Individual Instruction (Music Lessons)
The Department of Music at Vassar College offers lessons for both music majors and for non-music majors in many areas: piano, organ, voice, guitar, harp, percussion, all strings, woodwinds, and brass. All lessons are private and the student meets with the instructor once a week for 50 minutes. There are normally 13 lessons per semester. We are also now offering 30–minute lessons (11 per semester) in piano and voice with a full year commitment. Most studios have a performance class at the end of each semester. Music lessons at the college level require self-motivation and daily practice and are to be considered an academic pursuit.
Most studios require auditions in order to take lessons. Because of the large number of students who wish to study voice, piano, and guitar, the department holds scheduled auditions for these at the very beginning of the year.
Voice lessons involve the study of the bel canto tradition in singing, with a focus predominantly on classical vocal repertoire and technique. Auditions are competitive.
Students may take lessons for credit or non-credit. Private music lessons are not covered by tuition; they cost an additional fee per semester, as listed in the Vassar College Catalogue. If a student receives a Vassar Scholarship during the semester and elects private music lessons for credit, the student will not be charged the additional fee. If lessons are dropped at any time, the additional fee will have to be paid back in full.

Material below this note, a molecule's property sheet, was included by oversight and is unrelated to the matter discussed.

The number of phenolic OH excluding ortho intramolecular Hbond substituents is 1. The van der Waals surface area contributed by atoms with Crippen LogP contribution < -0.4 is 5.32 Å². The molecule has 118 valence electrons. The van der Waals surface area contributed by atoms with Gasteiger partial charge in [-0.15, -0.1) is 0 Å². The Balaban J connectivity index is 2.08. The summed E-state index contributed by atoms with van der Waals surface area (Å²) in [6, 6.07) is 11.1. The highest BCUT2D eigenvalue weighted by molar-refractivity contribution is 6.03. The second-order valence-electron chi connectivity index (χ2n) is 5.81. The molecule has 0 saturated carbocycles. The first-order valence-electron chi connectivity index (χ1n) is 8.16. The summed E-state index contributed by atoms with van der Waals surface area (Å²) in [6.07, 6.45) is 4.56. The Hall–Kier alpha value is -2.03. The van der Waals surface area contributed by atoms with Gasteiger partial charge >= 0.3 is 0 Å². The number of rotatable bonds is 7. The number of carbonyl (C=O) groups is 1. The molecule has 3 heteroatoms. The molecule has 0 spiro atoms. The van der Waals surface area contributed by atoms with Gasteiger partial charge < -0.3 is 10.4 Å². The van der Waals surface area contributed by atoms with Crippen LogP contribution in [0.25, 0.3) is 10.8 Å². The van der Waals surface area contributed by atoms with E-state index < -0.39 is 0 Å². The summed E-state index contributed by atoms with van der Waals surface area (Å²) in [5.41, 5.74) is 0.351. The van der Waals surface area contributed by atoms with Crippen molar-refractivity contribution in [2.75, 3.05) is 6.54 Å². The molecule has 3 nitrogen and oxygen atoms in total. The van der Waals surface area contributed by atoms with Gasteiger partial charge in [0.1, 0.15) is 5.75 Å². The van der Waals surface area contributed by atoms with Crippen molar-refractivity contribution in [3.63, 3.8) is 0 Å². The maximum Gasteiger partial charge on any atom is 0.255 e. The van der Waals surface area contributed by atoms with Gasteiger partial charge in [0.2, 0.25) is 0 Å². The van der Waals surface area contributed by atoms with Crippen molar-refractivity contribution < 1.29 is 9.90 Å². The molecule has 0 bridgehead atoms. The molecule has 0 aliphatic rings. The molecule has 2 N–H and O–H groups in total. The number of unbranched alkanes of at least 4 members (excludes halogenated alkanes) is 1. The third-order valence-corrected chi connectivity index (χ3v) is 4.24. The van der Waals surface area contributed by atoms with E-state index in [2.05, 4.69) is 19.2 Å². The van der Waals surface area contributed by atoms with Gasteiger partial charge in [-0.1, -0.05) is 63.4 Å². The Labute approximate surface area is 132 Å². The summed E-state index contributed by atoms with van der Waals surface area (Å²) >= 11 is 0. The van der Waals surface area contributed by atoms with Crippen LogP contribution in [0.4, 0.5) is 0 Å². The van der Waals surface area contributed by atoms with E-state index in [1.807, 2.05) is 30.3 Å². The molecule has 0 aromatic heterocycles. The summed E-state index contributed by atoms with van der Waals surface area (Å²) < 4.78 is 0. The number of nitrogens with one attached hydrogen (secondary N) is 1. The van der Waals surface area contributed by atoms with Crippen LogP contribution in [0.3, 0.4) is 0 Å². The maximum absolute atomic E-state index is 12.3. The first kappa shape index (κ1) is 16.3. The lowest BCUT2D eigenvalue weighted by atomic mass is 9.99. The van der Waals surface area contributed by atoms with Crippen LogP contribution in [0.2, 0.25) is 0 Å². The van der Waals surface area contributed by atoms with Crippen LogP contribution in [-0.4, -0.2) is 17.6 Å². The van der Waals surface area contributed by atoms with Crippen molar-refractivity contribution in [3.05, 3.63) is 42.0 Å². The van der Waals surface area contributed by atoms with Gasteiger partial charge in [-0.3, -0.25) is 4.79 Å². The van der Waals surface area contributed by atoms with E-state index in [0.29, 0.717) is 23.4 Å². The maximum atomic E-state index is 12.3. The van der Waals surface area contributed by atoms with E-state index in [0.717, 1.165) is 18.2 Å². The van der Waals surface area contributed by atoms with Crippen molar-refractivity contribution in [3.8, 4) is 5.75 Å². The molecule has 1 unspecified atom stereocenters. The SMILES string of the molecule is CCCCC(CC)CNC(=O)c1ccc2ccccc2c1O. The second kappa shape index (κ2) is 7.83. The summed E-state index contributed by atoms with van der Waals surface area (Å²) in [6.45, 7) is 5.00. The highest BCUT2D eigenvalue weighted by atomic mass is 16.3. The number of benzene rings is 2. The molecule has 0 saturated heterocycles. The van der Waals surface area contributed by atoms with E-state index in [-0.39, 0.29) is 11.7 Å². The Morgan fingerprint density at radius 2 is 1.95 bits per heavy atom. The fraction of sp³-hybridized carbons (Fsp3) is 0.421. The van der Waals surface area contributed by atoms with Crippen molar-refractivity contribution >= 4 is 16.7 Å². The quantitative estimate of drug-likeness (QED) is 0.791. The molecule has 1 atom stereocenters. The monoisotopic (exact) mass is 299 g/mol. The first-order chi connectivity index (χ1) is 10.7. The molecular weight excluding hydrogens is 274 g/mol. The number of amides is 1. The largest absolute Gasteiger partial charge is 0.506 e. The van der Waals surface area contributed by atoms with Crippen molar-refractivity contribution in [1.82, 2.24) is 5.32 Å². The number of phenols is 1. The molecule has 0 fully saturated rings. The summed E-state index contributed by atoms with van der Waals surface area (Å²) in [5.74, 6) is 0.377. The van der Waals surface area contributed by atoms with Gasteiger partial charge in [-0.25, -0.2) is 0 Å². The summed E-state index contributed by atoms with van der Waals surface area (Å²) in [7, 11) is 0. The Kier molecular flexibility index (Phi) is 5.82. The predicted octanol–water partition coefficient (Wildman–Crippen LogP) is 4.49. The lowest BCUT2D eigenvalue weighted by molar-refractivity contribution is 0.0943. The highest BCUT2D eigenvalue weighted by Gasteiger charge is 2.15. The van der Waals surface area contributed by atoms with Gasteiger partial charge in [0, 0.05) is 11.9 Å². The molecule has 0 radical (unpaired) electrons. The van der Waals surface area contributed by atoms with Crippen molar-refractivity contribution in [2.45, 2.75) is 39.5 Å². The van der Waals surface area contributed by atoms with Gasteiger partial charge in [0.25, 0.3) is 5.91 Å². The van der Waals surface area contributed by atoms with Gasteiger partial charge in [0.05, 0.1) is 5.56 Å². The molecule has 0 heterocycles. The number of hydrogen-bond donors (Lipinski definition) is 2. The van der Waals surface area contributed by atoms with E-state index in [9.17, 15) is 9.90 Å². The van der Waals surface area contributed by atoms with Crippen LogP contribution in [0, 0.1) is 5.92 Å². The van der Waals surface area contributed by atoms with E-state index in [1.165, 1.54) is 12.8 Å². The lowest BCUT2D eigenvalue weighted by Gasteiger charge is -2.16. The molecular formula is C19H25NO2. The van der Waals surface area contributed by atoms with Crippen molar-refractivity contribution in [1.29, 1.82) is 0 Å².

If the course is dropped before the day classes begin in each semester, the fee will be canceled. In the case of withdrawal within seven weeks, with the dean of studies’ approval, charges will be made on a prorated basis for lessons, with a minimum of two lessons. The balance will be refunded. No part of the fee is refunded after the sixth week.
For more information about the Music Department and its offerings please contact the department at email@example.com.
The music department strongly believes that music performance in a liberal arts environment should be studied in the context of some knowledge of music history or theory. Therefore, co-requisite courses (courses taken in conjunction with music lessons) are encouraged in the first year of lessons and are required by the second year of lessons. Students are normally not allowed to continue into a fifth semester of credited lessons without having met a minimum requirement of two co-requisite courses. First- year students and first-semester sophomores are especially encouraged to take MUSI 101, 105, 140, or 141.